The Finger

Alright, I wasn’t going to blog for awhile to give everyone a break from my voice, but I just have to do it. Check out this article on the Apple iPhone 5s Fooled By Fake Finger. Ok, so the finger print technology isn’t quite there yet, but to say in the 3rd paragraph that “Biometrics is fundamentally a technology designed for oppression and control, not for securing everyday device access,” is quite a leap into the anarchist void. [Quote is from Chaos Computer Club spokesman Frank Rieger.] I was looking forward to buying stuff with just a retinal scan instead of remembering my 1,497th password. What do you think? Biometrics will have some good uses, or it’s just a tool of The Man, subjugating the oppressed masses?

Under Someone's Thumb

STEM boulevardier; I’ve seen some things. I have a BS in Mech E (MIT), an MS in Mat Sci (JHU) and an MBA from UMaryland, College Park. I have been a business analyst at Software Engineering Professionals, Director for Research at the Indiana State Financial Aid agency, an analyst on the Johns Hopkins Beginning School Study, an analyst at the US Congress Office of Technology Assessment (RIP) and a Mech E at the National Institute for Standards and Technology, in automation and non-destructive testing.

Comments
  • David L. Inman

    In my crypo class at college one of the lessons that my professor reiterated over and over again was that security isn’t just an algorithm it’s a process and an infrastructure. Part of that infrastructure is key revocation. If your key gets compromised you need to be able to let the system know that the key is no longer trustworthy.

    Even if they get the technology working for biometric security, getting key revocation working without the need for invasive surgery seems unlikely.

    Of course, it does *look* really cool. And many people aren’t looking for a tool when they buy a mobile device they’re looking for a toy. So perhaps this feature is doing exactly what it is meant to do.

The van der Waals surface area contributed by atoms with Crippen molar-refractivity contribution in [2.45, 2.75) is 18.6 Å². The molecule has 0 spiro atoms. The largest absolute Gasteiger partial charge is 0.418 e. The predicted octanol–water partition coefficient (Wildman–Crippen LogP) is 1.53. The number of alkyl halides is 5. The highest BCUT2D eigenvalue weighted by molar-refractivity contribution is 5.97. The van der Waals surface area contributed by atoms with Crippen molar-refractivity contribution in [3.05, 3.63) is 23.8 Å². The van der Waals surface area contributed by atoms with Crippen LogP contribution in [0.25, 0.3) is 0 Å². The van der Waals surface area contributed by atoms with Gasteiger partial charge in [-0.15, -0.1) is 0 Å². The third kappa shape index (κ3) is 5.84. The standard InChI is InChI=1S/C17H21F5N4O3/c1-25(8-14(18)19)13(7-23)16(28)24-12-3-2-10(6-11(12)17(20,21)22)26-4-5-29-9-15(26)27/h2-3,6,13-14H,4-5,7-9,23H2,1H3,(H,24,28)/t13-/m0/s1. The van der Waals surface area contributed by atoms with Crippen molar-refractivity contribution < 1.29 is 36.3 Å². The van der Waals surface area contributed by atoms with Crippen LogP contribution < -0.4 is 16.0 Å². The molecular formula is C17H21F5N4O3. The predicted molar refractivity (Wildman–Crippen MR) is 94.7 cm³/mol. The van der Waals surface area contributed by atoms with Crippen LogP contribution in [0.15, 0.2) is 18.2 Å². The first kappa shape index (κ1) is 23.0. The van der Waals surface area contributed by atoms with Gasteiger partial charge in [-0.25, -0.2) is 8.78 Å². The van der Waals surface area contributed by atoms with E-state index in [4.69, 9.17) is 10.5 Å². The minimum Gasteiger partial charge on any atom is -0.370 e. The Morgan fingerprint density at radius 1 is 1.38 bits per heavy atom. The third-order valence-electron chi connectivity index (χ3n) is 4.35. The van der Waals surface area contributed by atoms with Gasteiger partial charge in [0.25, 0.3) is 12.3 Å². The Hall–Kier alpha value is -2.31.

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  • Aaron Milam

    This is actually a very interesting topic. So much so that you inspired me to write a blog post in response. See it here.

  • Laurie Gavrin

    A few further thoughts: Whether I’m looking for a tool or a toy (confession: I just ordered a new iPhone 5S, in gold if you must know – my first ever smartphone), I am looking for some nice ways to deter theft. When I lock my house, I am only trying to deter a sort of lame thief. I don’t want to be the most vulnerable house on the block. A determined thief can still break a window. That is how I think of the fingerprint security on the iPhone. Between that and a Find-my-Phone app, I am hoping a potential thief will think that it is not worth it to steal my phone. You don’t have to outrun the lion, you just have to be a little faster than the guy running next to you.

  • Matt Terry

    I share your opinion, Laurie.

    Fingerprint access control is equivalent to our badges that we use to get in/out of the office – somewhere there is a list that says that your ID can unlock this door.

    The biggest difference between a badge and your fingerprint is that you _always_ have your fingerprint on you.

    This is “access control”.
    Apple does not advertise this TouchID feature as a “security feature”. It simply says you can unlock your phone faster and easier.

  • […] posting this as a response to my colleague’s blog post. Laurie asked whether biometrics as a security mechanism is actually […]

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